Polari (aGLIFF) 2012
By Don Simpson | October 7, 2012
Director: Madeleine Olnek
Writer: Madeleine Olnek
Starring: Lisa Haas, Susan Ziegler, Jackie Monahan, Cynthia Kaplan, Dennis Davis, Alex Karpovsky, Rae C. Wright, Clay Drinko, Julian Brand
Hands down one of the funniest films I have seen all year, writer-director Madeleine Olnek‘s Codependent Lesbian Space Alien Seeks Same is a micro-budget nonsensical screwball farce about three bald lesbian aliens who are exiled to Earth in order to discover heart break thus saving their home planet’s ozone layer. You see, the leaders of Zots have determined that the “big feelings” of romantic emotions is destroying their world’s ozone layer; thus the more romantically inclined inhabitants of Zots are transported in flimsy flying saucers to Earth, where shattering hearts seems to be the norm among humans.
The story follows Jane (Lisa Haas), a plainly frumpy lesbian woman who seems unable to find love on the planet Earth. On one fateful day, Jane meets Zoinx (Susan Ziegler), an lesbian alien who has been temporarily exiled from Zots. Their relationship seems timid, practically asexual, but it is abundantly clear that Lisa and Zoinx care deeply for each other. They are both outcasts from their home worlds and find sweet and endearing comfort in their time together. Jane and Zoinx are so transfixed with each other that they fail to notice the two men in black (Dennis Davis, Alex Karpovsky) who are not-so-keenly observing their every move.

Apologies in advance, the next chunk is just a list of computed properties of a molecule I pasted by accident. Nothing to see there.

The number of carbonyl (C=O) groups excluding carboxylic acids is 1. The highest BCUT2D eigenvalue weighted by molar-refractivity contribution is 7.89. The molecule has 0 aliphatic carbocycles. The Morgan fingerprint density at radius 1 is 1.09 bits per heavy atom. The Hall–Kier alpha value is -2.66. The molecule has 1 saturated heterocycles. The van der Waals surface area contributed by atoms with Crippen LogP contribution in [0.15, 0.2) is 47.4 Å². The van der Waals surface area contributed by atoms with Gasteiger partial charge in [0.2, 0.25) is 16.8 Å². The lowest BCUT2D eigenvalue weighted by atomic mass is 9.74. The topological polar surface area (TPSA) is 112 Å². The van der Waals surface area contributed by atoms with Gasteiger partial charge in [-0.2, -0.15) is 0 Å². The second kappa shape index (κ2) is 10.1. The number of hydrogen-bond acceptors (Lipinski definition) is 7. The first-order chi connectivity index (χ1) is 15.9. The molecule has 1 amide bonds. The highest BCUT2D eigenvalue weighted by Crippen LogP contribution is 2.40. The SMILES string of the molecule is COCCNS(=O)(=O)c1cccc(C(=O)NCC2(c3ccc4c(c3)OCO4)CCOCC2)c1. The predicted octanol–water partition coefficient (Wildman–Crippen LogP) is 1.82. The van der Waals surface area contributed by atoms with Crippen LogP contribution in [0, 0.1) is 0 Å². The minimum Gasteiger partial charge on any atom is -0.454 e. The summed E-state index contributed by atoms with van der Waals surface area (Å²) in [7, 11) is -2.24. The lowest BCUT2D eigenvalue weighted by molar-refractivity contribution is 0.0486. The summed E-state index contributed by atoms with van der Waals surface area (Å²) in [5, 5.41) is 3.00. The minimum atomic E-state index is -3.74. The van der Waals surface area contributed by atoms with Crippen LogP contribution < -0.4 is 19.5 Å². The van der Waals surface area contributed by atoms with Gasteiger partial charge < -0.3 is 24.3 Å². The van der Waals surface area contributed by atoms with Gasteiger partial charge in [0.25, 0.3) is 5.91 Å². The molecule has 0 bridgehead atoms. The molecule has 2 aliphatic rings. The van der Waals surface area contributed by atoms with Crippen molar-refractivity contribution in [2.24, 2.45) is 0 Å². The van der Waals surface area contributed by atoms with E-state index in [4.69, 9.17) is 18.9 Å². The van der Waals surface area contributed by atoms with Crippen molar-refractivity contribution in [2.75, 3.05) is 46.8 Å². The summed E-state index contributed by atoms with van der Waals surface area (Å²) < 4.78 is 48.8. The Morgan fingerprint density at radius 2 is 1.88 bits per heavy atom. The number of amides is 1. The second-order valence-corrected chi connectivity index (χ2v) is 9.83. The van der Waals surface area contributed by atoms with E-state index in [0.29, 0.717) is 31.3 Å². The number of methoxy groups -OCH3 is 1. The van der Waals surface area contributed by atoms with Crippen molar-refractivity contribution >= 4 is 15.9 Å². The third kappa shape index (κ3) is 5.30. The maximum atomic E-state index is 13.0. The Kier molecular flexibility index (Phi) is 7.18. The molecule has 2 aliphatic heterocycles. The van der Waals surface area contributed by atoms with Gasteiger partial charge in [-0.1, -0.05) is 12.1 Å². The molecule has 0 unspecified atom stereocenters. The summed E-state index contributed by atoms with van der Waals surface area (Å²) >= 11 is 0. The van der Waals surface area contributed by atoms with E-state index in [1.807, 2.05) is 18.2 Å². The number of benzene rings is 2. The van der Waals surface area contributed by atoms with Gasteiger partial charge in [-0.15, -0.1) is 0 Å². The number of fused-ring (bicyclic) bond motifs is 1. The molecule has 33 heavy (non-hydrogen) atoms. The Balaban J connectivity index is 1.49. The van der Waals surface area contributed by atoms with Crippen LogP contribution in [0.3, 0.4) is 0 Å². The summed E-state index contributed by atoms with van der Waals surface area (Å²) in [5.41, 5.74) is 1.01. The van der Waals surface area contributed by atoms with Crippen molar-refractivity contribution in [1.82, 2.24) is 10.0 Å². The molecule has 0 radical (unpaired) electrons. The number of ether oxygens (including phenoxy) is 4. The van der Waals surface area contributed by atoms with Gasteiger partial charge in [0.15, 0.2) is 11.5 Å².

All the while, two other Zotsian lesbians — Zylar (Jackie Monahan) and Barr (Cynthia Kaplan) — are also navigating the Brooklyn dating scene. While Zylar adjusts nicely to Earthling promiscuity, Barr has absolutely no interest in humans because her heart is hopelessly stuck on Zylar.
While the metaphor of lesbian love being alien to earthlings — specifically the white male representatives of the federal government — seems all too obvious, I cannot think of any other film that has pulled off this ruse so successfully. In most cases, alien invasion flicks postulate that an unwanted and unwelcome “other” has come to terrorize (and destroy) “normal” people; in other words, the symbolism of these films is intended to be fearful propaganda against people of a particular ethnic, religious or political demographic. In the case of CLSASS, the tables are quite tactfully turned. Olnek opts not to shroud her intentions behind the facade of alien beings, instead she reveals in the title of the film exactly which “other” demographic the aliens represent because CLSASS is a film about “others” from the perspective of “others.” You might even say that CLSASS is similar to The Brother from Another Planet in this manner.
Olnek plays off of the low budget nature of mid-century alien invasion flicks — you know, the ones that were all about the rabid fear of a communist invasion — with über-campy costume (Linda Gui) and production design (Rebecca Conroy, Bryan Heyboer) that is cleverly accented with black and white cinematography (Nat Bouman). But where this micro-budget independent production truly excels is in its script and performances. Susan Ziegler, Jackie Monahan and Cynthia Kaplan are outstanding as the three aliens who speak in unnaturally stilted monotone patterns with perfect comedic timing. There is absolutely no doubt in my mind that CLSASS is destined to become a midnight cult classic — more importantly, one with a positive social commentary to back up its side-splitting laughs.